When you live in Asia as an expat, the question of otherness is a statement. If you're white, you're presumed not to belong. (On the flight back from Japan last night, I ordered the fish. Unsurprisingly, a flight attendant came by to say "It is Chinese style. Is that okay?", presumably to make sure I wasn't going to give myself an accidental tracheotomy with a chopstick.) This leads to varying scenarios:
Very drunk ajosshi on the subway in Korea: "WHERE AHH YOU FROM?" Me: "I'm American." VDJotSiK: "OHH! AMERICA? WAAAAAHH! VERY GOOD! AMERICA NUMBA ONE!"
Random very handsome Filipino-looking guy in an office building: *German* Me: "Erm... sorry?" RVHFLGiaOB: "Oh, I thought you were German."
Same very drunk ajosshi on the subway in Korea, later: "WHERE AHH YOU FROM?" Me: "Germany." SVDAotSiK,L: "Oh."
Typical HK person: "Are you British?" Me: "American." THKP: "Really? You seem kind of... British."
Typical expat: "Are you... Canadian or American?"
My favorite response to this question, overheard: "I have a French passport."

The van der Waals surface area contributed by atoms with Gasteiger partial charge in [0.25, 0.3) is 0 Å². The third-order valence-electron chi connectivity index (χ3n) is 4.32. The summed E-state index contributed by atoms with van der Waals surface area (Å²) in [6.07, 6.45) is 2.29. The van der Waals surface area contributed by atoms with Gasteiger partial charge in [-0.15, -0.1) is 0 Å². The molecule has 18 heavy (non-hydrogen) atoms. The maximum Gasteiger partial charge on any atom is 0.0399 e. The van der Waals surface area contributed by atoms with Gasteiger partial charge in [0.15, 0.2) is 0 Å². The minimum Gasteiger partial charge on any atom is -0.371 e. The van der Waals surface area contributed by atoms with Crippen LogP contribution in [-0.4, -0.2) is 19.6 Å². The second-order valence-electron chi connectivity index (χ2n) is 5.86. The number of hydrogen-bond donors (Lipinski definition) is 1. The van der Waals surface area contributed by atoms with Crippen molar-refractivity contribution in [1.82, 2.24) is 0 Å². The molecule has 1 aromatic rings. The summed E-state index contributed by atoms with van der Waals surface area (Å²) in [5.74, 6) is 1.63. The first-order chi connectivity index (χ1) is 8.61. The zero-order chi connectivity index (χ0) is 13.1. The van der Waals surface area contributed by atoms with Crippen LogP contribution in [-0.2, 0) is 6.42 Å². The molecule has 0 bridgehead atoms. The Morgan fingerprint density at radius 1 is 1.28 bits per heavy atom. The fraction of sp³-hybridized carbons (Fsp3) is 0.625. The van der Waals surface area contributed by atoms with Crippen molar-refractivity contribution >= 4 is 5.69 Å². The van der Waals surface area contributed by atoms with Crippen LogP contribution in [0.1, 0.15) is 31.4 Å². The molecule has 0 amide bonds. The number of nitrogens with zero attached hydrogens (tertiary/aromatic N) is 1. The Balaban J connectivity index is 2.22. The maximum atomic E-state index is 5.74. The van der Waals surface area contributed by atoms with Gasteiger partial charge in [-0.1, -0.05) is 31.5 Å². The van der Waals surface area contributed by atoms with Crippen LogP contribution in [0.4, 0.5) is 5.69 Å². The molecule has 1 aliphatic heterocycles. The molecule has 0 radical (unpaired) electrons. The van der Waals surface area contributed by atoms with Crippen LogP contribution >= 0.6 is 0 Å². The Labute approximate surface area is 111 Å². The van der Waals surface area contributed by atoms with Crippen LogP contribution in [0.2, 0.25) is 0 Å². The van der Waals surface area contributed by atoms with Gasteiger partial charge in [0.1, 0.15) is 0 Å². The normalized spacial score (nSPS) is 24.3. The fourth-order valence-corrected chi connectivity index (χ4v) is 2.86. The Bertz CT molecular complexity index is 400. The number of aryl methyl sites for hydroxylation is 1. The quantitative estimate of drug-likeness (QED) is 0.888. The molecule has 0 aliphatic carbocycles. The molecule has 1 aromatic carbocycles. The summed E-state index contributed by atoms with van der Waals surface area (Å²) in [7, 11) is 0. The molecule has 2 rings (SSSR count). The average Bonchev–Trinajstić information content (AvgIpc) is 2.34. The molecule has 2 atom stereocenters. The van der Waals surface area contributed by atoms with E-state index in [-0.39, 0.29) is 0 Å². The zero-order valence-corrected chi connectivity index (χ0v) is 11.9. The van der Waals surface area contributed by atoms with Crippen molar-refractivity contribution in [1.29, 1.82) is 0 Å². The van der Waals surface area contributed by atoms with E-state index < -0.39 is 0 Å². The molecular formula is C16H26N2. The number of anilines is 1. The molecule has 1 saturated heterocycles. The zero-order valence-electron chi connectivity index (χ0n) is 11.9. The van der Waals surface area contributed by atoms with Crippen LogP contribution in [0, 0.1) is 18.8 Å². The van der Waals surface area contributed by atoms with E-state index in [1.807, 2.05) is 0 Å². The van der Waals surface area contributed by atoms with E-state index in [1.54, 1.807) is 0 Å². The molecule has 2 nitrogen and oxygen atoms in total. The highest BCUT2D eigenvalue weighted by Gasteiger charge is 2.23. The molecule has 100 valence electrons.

In other words, being asked -- often within the first five minutes -- is inevitable. I think it's human nature to want to know. The problem is, it doesn't always play out well in the US, where people who aren't white are constantly -- and sometimes unpleasantly -- reminded that they aren't white and therefore must not belong.
I agree that it's generally a good idea to save whatever version of the "Where are you from?" question until it's germane, or at least until you know the person. On the other hand, in Asia, where people are more direct in their questioning (even with other Asians), the question is going to come up. One thing I appreciate about being here is that you can then get the ethnicity/nationality/identity question out of the way and move on.